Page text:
Was this an easy puzzle for me to solve? Not by a long-shot. Neither did it require AI, so I take that for a plus. But I was initially flummoxed by the number of contemporary pop-culture references that (as clued, especially) didn’t resonate at all… (e.g., MIA [Character Toretto in the "Fast and the Furious" films"], [She & HIM (Zooey Deschanel's band], NIKITA [Drama on the CW about an assassin], [Band on Butt-head's T-shirt] for AC/DC, [No. 1 hit from the 1997 album "Middle of Nowhere"] for “MMMBOP,” and even LPGA champ [Beth in the World Golf Hall of Fame] DANIEL).
So I took a deep breath and went to the references that did resonate. First items in the grid? Lillian Hellman’s ["Watch on the RHINE"], SALINGER [Author of the short story "A Perfect Day for Bananafish"], GARTH [Two-time movie role for Dana] (SNL’s Carvey), [Disney cocker spaniel] LADY, and ÊTRE [Verb with a circumflex]. Somehow BON AMI and BLITZER—the non-Jack-London response to [Wolf with many stories]—surfaced and I could begin in earnest, solving NE to NW to SE to SW.
Even with an ultimately strongish start, however, I was misdirected more than once, not only by the ACOUSTIC and BLEEDING snafus, but also by entering PECS for LATS [Rowing develops them], UGANDA for UBANGI [Congo feeder]. [They're garnished with cherries]—that has to be some kind of dessert, like an (over-long) ICE CREAM SUNDAE, right? Wrong. Not even close. MANHATTANS. “Bottoms up!” D’oh..
Then there was the fill I felt certain I knew but couldn’t dredge up without some letters in place to nudge my brain. This made the “aha” sweet, though, for fill like PRAGUE [Setting for "The Unbearable Lightness of Being'] (never read the book or saw the movie, but remembered hearing about both); THUNDER BAY [Canadian port on Lake Huron]; GARN [Senator Jake who flew on space shuttle Discovery], OAK RIDGE and TEASELS [Prickly-leaved plants].
If I don’t adore ADORER or TES (football’s tight ends [Targets for quarterbacks, at times]), for my money there still ain’t a weak quadrant to be found, and yes, I could probably PRATTLE on MORE, but let me conclude by giving a shout-out to the beautiful trios-of-six columns, NE: ZANIES, EGGNOG and RE-SENT) and the especially lively SW: “MMMBOP,” MOOLAH and EUREKA. All in all, between the grid-wide twisty clues and the vibrant fill, one very satisfying solve!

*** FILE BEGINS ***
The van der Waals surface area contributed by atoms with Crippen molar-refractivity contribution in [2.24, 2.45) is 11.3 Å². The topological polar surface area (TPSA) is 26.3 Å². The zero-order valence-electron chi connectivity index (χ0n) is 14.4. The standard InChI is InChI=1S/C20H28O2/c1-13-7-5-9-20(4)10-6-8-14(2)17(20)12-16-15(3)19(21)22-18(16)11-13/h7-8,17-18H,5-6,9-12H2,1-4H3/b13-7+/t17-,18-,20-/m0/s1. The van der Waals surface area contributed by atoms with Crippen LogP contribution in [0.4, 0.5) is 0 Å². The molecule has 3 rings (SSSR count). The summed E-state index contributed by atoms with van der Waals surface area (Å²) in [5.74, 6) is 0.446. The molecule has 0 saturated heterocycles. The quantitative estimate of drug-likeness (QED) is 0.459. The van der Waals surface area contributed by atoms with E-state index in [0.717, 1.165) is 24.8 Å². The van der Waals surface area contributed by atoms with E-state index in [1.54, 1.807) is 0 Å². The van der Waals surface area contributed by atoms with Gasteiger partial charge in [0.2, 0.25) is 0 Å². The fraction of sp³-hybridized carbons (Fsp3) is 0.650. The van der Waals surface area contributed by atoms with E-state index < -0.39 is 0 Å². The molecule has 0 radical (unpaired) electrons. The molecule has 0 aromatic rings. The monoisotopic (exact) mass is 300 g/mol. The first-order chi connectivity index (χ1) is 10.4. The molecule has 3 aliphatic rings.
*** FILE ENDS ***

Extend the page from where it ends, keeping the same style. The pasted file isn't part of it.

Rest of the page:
Marti DuGuay-Carpenter’s syndicated Los Angeles Times crossword, “What Was In Is Now Out”
Phrases with an IN within a word get it changed to an OUT:
- 23a. [Patiently do tough tile work?], GROUT AND BEAR IT.
- 44a. [Displeasure over a split?], BOWLING POUT.
- 65a. [Big toe, often?], GOUT JOINT. Nice riff on gin joint! For those who don’t know, the stereotypical gout spot is the side of the big toe/ball-of-the-foot joint. If it hurts like hell and it’s hot, red, and swollen, call your doctor. You don’t have to ride out the agony.
- 87a. [Fight over a washing machine?], LAUNDRY BOUT. “Laundry bin”? I know laundry baskets. What’s a laundry bin? Google says this.
- 107a. [Campaign oratory?], POLITICAL SPOUT. I don’t care for this usage of “spout” as a noun. You spout out words, but the words are not spout.
- 16d. [Belligerent headliner?], SHOUTING STAR. I’m okay with the unchanged IN in shinINg because I like the “shining star”-to-SHOUTING STAR change.
- 58d. [What Army recruiters do?], TOUT SOLDIERS. Don’t they tout military service rather than the soldiers?
So the theme is okay but not great in terms of execution. The humor level is mild but not nonexistent.
Four more things:
- 37d. [Poetry Out Loud contest co-creator: Abbr.], NEA. National Endowment for the Arts.
- 82d. [190-member enforcement group], INTERPOL. I assume the 190 members are nations.
- 90a. [Memory Muse], MNEME. Gosh, I never remember this Muse. Does anyone have a mnemonic for remembering it?
- 50a. [Stats often in APBs], HGTS. Nobody loves plural abbrevs, do they?